Let’s consider the document below and see beyond just its written words. (We love dirty documents. They’re so much more interesting to explore and give clues to their use and lifetime before they came to the Library.) We could investigate the inks and determine if the annotations are the same as the body text. We could identify the blue and red pigments. We could see if there’s evidence of how the scribe ruled the page before writing. We could look at the holes and assess their origin, if they were from stitching or possibly insect damage. We can look at areas of staining or even areas of loss and suppose how the document may have been handled, used, or stored. Preservation science can be a forensic-like investigation of an object’s materiality and what that says about the greater historic context of the object. Watermarks can inform provenance, pigment identification can determine sourcing of raw materials and inform trade routes used at the time, evidence of creation techniques can suggest contemporary technological availability.

Yellowed parchment with black, blue, and red lettering.
A capture of a manuscript held in the Rare Books and Special Collections Division. Credit: Meghan Hill


We continue by demonstrating how each instrument we use for analysis adds an additional layer of information about a cultural heritage object. For example, spectral imaging can map which inks are the same and which are different, X-ray and reflectance spectroscopies will tell us the elemental and molecular composition of each ink, and infrared spectroscopy can tell us about the inks’ binder or any coatings on the surface of the parchment to allow it to accept the ink when written on.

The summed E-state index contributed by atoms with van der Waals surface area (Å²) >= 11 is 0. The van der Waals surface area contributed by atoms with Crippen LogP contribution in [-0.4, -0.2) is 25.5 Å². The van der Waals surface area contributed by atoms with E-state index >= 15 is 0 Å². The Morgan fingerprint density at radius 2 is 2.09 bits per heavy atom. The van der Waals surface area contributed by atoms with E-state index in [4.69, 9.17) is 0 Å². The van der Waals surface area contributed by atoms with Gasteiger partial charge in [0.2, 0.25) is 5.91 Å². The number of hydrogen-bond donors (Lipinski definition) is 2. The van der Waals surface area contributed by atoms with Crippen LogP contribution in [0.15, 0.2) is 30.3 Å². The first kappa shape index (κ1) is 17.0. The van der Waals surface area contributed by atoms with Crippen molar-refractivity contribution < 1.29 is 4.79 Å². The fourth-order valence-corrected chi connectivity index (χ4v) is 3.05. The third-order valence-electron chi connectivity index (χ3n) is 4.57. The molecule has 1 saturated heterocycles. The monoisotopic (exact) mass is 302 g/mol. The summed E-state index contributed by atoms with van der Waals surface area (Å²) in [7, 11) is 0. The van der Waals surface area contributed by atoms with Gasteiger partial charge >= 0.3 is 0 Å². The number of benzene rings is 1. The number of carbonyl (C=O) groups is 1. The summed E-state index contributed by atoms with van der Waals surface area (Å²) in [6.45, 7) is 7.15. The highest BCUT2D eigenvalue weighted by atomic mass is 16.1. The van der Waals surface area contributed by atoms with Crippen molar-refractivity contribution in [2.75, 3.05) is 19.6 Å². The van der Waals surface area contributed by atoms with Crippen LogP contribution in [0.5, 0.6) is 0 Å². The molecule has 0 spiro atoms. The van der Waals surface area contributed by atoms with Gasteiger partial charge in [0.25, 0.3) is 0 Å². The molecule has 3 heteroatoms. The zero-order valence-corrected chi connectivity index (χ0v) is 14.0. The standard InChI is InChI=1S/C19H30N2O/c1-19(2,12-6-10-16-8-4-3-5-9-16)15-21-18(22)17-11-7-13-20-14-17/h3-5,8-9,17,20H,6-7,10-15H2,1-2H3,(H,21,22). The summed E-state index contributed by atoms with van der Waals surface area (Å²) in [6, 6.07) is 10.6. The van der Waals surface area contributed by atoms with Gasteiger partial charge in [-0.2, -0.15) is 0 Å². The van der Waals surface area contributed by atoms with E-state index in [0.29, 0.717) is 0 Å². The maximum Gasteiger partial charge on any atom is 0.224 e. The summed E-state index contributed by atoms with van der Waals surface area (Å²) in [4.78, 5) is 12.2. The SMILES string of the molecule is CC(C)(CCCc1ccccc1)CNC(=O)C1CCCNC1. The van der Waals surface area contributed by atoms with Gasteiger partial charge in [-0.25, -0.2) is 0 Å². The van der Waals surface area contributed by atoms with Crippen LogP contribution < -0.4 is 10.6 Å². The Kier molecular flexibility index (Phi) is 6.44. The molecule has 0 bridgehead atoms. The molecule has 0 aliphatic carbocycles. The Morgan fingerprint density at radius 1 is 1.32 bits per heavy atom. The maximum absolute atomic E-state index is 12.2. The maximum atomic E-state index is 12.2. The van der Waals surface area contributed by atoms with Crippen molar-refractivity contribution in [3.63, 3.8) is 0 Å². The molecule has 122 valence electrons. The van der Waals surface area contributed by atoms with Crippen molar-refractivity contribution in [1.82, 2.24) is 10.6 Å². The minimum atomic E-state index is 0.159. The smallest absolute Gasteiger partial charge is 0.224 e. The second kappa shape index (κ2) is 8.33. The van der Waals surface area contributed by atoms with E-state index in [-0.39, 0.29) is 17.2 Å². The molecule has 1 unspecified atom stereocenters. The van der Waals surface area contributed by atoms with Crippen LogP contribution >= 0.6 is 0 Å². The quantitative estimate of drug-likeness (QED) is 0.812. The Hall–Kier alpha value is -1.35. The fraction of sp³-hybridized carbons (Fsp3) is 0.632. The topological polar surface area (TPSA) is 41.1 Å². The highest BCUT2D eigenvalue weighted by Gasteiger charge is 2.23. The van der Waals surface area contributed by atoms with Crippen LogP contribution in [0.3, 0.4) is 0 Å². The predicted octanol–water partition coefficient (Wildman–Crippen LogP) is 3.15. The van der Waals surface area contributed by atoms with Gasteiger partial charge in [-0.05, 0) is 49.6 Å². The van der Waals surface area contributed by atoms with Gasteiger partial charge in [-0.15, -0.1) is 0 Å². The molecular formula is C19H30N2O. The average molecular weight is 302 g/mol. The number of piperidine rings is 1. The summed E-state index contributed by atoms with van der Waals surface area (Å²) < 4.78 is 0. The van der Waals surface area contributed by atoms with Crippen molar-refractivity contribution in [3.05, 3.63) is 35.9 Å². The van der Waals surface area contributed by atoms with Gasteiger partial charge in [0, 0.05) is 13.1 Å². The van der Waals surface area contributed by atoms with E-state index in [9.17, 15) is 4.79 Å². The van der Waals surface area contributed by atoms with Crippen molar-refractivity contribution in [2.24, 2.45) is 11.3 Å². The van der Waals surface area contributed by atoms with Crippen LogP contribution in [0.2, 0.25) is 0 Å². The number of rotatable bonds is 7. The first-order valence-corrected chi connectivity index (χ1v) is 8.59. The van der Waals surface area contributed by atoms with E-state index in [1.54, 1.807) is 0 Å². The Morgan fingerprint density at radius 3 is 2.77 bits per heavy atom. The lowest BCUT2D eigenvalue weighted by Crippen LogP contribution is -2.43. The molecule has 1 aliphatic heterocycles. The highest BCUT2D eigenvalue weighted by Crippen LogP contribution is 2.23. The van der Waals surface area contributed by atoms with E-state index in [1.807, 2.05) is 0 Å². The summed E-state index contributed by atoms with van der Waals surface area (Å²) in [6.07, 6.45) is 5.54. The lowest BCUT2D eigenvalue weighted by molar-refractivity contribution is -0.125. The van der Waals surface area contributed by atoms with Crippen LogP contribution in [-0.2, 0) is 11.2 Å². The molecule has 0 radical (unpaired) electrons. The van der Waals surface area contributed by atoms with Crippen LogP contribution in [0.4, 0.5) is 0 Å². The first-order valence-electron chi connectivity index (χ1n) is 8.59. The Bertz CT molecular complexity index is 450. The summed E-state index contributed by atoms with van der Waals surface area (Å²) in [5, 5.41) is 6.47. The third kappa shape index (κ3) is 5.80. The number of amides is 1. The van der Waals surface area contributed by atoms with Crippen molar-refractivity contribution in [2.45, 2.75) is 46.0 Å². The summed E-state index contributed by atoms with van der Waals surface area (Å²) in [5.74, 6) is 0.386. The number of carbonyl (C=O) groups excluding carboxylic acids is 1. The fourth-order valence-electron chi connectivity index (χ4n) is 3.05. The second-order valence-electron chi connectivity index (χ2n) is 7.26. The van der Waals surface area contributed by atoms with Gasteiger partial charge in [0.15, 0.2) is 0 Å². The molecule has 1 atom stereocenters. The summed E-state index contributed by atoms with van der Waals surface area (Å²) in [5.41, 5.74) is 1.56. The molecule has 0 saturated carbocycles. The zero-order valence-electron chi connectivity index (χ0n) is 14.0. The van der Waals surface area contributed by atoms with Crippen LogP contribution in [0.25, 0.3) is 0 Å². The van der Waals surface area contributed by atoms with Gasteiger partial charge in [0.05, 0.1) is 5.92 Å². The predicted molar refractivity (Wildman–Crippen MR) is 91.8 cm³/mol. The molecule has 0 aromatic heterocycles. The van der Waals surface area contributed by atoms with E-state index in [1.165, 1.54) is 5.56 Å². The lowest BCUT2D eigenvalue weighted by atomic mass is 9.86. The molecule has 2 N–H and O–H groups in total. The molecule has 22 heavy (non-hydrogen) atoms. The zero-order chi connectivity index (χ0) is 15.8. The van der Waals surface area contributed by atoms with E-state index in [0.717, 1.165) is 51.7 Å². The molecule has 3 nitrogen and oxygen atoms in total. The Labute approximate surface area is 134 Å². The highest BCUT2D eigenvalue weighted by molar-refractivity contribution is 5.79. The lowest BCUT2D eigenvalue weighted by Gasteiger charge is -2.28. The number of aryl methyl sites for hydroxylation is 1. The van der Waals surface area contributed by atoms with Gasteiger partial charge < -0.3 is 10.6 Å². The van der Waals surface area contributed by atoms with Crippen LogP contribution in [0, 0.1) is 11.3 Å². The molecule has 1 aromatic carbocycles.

But how does one consider doing all of that from a basic instrumentation set up? As many past blog posts have demonstrated, we start with multispectral imaging, a fantastic tool for mapping the material components of an object (pigments, inks, substrates, and coatings) across the entire image. It can also recover erased or obscured content and identify watermarks. A single-color image can be broken into its red, green, and blue channels in most photo editing software. Adding in a shot under a broadband ultraviolet and infrared light can provide two more channels to create a five-channel multispectral stack to start investigating. Inexpensive microscopes can provide detail otherwise impossible to see, like the order in which rhumb lines were drawn onto a nautical map. Simple spectrometers, repurposed from its use as a wall paint color analysis tool, can provide color information about a pigment and help to identify its origin.

Left: A hand is on a keyboard while a page is enlarged on a digital screen. Right, a hand holding a small device hovers over a page of color swatches.
Left: Small, portable microscope enhances hard to see surface features. Credit: Fenella France. Right: Small, portable colorimeter provides spectra of colorants. Credit: Meghan Hill.


I look forward to continued collaboration this season and next and the exchange of new and innovative ideas. I find that bringing together different specialized areas of knowledge, expertise, and points of views is invaluable in adding to and disseminating the historical understanding of cultural heritage collections and perpetuating the innovation of their preservation.

To find out more about the Library’s collections and the preservation activities necessary to keep the largest library in the world available, be sure to subscribe to this blog and check back weekly!